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Emerg Med Australas. 2016 Jun;28(3):295-9. doi: 10.1111/1742-6723.12575. Epub 2016 Apr 13.

Human factors in the emergency department: Is physician perception of time to intubation and desaturation rate accurate?

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Department of Emergency Medicine, Lincoln Medical and Mental Health Center, Bronx, New York, USA.



The main objective of the present study was to examine the perceived versus actual time to intubation (TTI) as an indication to help determine the situational awareness of Emergency Physicians during rapid sequence intubation and, additionally, to determine the physician's perception of desaturation events.


A timed, observation prospective cohort study was conducted. A post-intubation survey was administered to the intubating physician. Each step of the procedure was timed by an observer in order to determine actual TTI. The number of desaturation events was also recorded.


One hundred individual intubations were included. The provider perceived TTI was significantly different and underestimated when compared with the actual TTI (23 s, 95% confidence interval (CI) 20.4-25.49 vs 45.5 s, 95% CI 40.2-50.7, P < 0.001, respectively). Pearson correlation coefficient of perceived TTI to actual TTI was r(2)  = 0.39 (95% CI 0.21-0.54, P < 0.001). The provider perceived desaturation rate was also significantly different from actual desaturation rate (13, 95% CI 3-12 vs 23, 95% CI 13-29, P = 0.05, respectively). The overall time to desaturation was 65.1 s.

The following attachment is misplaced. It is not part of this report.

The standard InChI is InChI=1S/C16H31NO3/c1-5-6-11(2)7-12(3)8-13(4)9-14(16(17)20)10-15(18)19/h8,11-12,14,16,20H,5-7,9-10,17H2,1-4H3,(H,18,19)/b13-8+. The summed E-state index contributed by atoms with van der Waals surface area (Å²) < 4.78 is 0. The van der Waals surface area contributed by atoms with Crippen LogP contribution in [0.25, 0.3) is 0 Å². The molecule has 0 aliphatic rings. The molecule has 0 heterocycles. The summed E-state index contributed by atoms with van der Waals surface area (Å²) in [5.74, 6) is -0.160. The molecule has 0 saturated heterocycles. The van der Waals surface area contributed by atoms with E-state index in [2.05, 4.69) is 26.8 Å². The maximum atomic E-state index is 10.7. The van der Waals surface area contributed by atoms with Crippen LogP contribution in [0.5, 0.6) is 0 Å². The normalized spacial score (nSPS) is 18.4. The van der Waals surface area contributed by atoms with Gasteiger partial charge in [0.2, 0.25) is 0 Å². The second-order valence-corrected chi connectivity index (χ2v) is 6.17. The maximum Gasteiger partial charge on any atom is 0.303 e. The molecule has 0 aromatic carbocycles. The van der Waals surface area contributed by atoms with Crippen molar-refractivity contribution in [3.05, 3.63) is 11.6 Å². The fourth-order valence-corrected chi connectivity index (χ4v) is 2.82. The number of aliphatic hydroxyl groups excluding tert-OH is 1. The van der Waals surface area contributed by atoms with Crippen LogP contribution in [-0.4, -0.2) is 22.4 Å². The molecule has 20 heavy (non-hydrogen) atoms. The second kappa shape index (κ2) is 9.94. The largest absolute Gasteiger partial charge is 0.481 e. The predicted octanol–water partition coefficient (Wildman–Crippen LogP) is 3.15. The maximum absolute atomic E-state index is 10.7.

Our findings have shown that provider's perception of TTI occurs sooner than actually observed. Also, the providers were less aware of desaturation during the procedure.


human factors; rapid sequence intubation; situational awareness

[Indexed for MEDLINE]

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